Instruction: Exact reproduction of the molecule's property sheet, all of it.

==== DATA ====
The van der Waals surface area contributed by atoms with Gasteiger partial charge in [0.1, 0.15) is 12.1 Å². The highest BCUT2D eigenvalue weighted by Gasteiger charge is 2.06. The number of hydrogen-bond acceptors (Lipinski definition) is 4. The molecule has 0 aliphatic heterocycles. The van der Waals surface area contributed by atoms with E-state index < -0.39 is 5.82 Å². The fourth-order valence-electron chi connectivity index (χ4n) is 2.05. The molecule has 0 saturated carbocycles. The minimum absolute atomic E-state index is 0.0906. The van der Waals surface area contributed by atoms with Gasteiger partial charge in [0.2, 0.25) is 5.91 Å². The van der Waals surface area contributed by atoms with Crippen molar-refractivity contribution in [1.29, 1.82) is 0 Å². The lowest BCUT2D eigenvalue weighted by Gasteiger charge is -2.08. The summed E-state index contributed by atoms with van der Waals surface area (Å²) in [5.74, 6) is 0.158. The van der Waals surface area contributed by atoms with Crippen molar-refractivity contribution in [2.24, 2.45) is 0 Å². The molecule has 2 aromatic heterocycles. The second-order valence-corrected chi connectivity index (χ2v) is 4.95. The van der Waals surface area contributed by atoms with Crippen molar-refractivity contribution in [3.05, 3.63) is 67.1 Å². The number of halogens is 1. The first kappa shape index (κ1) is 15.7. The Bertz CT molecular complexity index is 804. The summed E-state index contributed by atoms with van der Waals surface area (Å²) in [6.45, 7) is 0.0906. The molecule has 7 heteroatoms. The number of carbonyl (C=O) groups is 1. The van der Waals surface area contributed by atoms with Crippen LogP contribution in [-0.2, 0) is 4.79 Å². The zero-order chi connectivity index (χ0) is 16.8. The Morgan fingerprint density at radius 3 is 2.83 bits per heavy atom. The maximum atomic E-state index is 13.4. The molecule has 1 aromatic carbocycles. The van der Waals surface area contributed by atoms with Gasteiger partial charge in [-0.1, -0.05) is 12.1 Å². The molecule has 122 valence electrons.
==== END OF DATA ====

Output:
The van der Waals surface area contributed by atoms with Gasteiger partial charge in [0.1, 0.15) is 12.1 Å². The highest BCUT2D eigenvalue weighted by Gasteiger charge is 2.06. The number of hydrogen-bond acceptors (Lipinski definition) is 4. The molecule has 0 aliphatic heterocycles. The van der Waals surface area contributed by atoms with E-state index < -0.39 is 5.82 Å². The fourth-order valence-electron chi connectivity index (χ4n) is 2.05. The molecule has 0 saturated carbocycles. The minimum absolute atomic E-state index is 0.0906. The van der Waals surface area contributed by atoms with Gasteiger partial charge in [0.2, 0.25) is 5.91 Å². The van der Waals surface area contributed by atoms with Crippen molar-refractivity contribution in [1.29, 1.82) is 0 Å². The lowest BCUT2D eigenvalue weighted by Gasteiger charge is -2.08. The summed E-state index contributed by atoms with van der Waals surface area (Å²) in [5.74, 6) is 0.158. The van der Waals surface area contributed by atoms with Crippen molar-refractivity contribution in [2.24, 2.45) is 0 Å². The molecule has 2 aromatic heterocycles. The second-order valence-corrected chi connectivity index (χ2v) is 4.95. The van der Waals surface area contributed by atoms with Crippen molar-refractivity contribution in [3.05, 3.63) is 67.1 Å². The number of halogens is 1. The first kappa shape index (κ1) is 15.7. The Bertz CT molecular complexity index is 804. The summed E-state index contributed by atoms with van der Waals surface area (Å²) in [6.45, 7) is 0.0906. The molecule has 7 heteroatoms. The number of carbonyl (C=O) groups is 1. The van der Waals surface area contributed by atoms with Crippen LogP contribution in [-0.2, 0) is 4.79 Å². The zero-order chi connectivity index (χ0) is 16.8. The Morgan fingerprint density at radius 3 is 2.83 bits per heavy atom. The maximum atomic E-state index is 13.4. The molecule has 1 aromatic carbocycles. The van der Waals surface area contributed by atoms with Gasteiger partial charge in [-0.1, -0.05) is 12.1 Å². The molecule has 122 valence electrons.